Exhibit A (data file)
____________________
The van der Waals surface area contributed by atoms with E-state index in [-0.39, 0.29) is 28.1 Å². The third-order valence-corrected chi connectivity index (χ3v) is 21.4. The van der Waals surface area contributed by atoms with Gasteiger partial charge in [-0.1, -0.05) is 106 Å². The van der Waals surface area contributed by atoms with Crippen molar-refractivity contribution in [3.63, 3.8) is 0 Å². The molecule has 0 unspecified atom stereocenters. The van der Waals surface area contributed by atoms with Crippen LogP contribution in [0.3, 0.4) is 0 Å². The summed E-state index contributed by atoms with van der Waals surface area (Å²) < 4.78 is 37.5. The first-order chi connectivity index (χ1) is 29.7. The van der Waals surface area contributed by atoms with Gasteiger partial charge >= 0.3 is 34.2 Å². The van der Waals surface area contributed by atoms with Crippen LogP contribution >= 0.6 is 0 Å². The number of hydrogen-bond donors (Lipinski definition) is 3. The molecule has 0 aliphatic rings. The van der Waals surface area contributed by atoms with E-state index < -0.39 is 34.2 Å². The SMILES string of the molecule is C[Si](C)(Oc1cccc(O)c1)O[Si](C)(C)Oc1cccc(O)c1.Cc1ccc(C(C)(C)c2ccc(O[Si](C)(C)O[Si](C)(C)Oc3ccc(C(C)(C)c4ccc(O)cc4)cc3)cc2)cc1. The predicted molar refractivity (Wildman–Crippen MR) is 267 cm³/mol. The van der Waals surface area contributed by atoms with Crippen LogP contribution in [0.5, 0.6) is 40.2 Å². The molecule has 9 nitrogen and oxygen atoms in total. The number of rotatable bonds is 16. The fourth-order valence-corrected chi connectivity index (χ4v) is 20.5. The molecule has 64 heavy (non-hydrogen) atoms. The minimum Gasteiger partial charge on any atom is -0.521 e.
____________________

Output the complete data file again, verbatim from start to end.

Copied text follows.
The van der Waals surface area contributed by atoms with E-state index in [-0.39, 0.29) is 28.1 Å². The third-order valence-corrected chi connectivity index (χ3v) is 21.4. The van der Waals surface area contributed by atoms with Gasteiger partial charge in [-0.1, -0.05) is 106 Å². The van der Waals surface area contributed by atoms with Crippen molar-refractivity contribution in [3.63, 3.8) is 0 Å². The molecule has 0 unspecified atom stereocenters. The van der Waals surface area contributed by atoms with Crippen LogP contribution in [0.3, 0.4) is 0 Å². The summed E-state index contributed by atoms with van der Waals surface area (Å²) < 4.78 is 37.5. The first-order chi connectivity index (χ1) is 29.7. The van der Waals surface area contributed by atoms with Gasteiger partial charge >= 0.3 is 34.2 Å². The van der Waals surface area contributed by atoms with Crippen LogP contribution >= 0.6 is 0 Å². The number of hydrogen-bond donors (Lipinski definition) is 3. The molecule has 0 aliphatic rings. The van der Waals surface area contributed by atoms with E-state index < -0.39 is 34.2 Å². The SMILES string of the molecule is C[Si](C)(Oc1cccc(O)c1)O[Si](C)(C)Oc1cccc(O)c1.Cc1ccc(C(C)(C)c2ccc(O[Si](C)(C)O[Si](C)(C)Oc3ccc(C(C)(C)c4ccc(O)cc4)cc3)cc2)cc1. The predicted molar refractivity (Wildman–Crippen MR) is 267 cm³/mol. The van der Waals surface area contributed by atoms with Crippen LogP contribution in [0.5, 0.6) is 40.2 Å². The molecule has 9 nitrogen and oxygen atoms in total. The number of rotatable bonds is 16. The fourth-order valence-corrected chi connectivity index (χ4v) is 20.5. The molecule has 64 heavy (non-hydrogen) atoms. The minimum Gasteiger partial charge on any atom is -0.521 e.